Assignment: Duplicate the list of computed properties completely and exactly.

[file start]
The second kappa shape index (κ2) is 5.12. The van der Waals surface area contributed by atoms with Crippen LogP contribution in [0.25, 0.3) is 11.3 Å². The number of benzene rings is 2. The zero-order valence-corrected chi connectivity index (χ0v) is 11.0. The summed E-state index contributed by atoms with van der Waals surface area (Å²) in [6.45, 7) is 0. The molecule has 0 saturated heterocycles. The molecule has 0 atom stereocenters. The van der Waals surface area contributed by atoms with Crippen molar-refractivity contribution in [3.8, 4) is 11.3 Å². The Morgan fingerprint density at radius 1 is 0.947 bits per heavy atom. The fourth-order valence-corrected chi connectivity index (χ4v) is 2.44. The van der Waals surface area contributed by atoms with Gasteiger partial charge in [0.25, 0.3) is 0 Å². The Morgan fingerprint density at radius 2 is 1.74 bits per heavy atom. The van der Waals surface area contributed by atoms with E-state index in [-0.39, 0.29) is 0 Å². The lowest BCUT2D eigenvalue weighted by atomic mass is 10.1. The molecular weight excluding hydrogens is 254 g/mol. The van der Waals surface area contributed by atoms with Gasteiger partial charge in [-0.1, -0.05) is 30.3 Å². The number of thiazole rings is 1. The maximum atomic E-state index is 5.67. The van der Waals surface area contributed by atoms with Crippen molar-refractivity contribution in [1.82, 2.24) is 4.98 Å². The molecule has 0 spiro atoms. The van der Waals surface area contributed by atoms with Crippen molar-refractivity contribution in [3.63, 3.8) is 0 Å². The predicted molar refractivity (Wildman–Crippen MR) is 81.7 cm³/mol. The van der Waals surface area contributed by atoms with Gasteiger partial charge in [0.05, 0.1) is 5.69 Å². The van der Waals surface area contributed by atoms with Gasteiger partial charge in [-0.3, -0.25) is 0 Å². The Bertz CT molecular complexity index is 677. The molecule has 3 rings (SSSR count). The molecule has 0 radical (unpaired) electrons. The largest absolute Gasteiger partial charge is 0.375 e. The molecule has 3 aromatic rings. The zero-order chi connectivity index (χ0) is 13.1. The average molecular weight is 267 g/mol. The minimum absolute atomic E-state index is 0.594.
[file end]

The second kappa shape index (κ2) is 5.12. The van der Waals surface area contributed by atoms with Crippen LogP contribution in [0.25, 0.3) is 11.3 Å². The number of benzene rings is 2. The zero-order valence-corrected chi connectivity index (χ0v) is 11.0. The summed E-state index contributed by atoms with van der Waals surface area (Å²) in [6.45, 7) is 0. The molecule has 0 saturated heterocycles. The molecule has 0 atom stereocenters. The van der Waals surface area contributed by atoms with Crippen molar-refractivity contribution in [3.8, 4) is 11.3 Å². The Morgan fingerprint density at radius 1 is 0.947 bits per heavy atom. The fourth-order valence-corrected chi connectivity index (χ4v) is 2.44. The van der Waals surface area contributed by atoms with Gasteiger partial charge in [0.25, 0.3) is 0 Å². The Morgan fingerprint density at radius 2 is 1.74 bits per heavy atom. The van der Waals surface area contributed by atoms with E-state index in [-0.39, 0.29) is 0 Å². The lowest BCUT2D eigenvalue weighted by atomic mass is 10.1. The molecular weight excluding hydrogens is 254 g/mol. The van der Waals surface area contributed by atoms with Gasteiger partial charge in [-0.1, -0.05) is 30.3 Å². The number of thiazole rings is 1. The maximum atomic E-state index is 5.67. The van der Waals surface area contributed by atoms with Crippen molar-refractivity contribution in [1.82, 2.24) is 4.98 Å². The molecule has 0 spiro atoms. The van der Waals surface area contributed by atoms with Crippen molar-refractivity contribution in [3.63, 3.8) is 0 Å². The predicted molar refractivity (Wildman–Crippen MR) is 81.7 cm³/mol. The van der Waals surface area contributed by atoms with Gasteiger partial charge in [0.05, 0.1) is 5.69 Å². The van der Waals surface area contributed by atoms with Gasteiger partial charge in [-0.3, -0.25) is 0 Å². The Bertz CT molecular complexity index is 677. The molecule has 3 rings (SSSR count). The molecule has 0 radical (unpaired) electrons. The largest absolute Gasteiger partial charge is 0.375 e. The molecule has 3 aromatic rings. The zero-order chi connectivity index (χ0) is 13.1. The average molecular weight is 267 g/mol. The minimum absolute atomic E-state index is 0.594.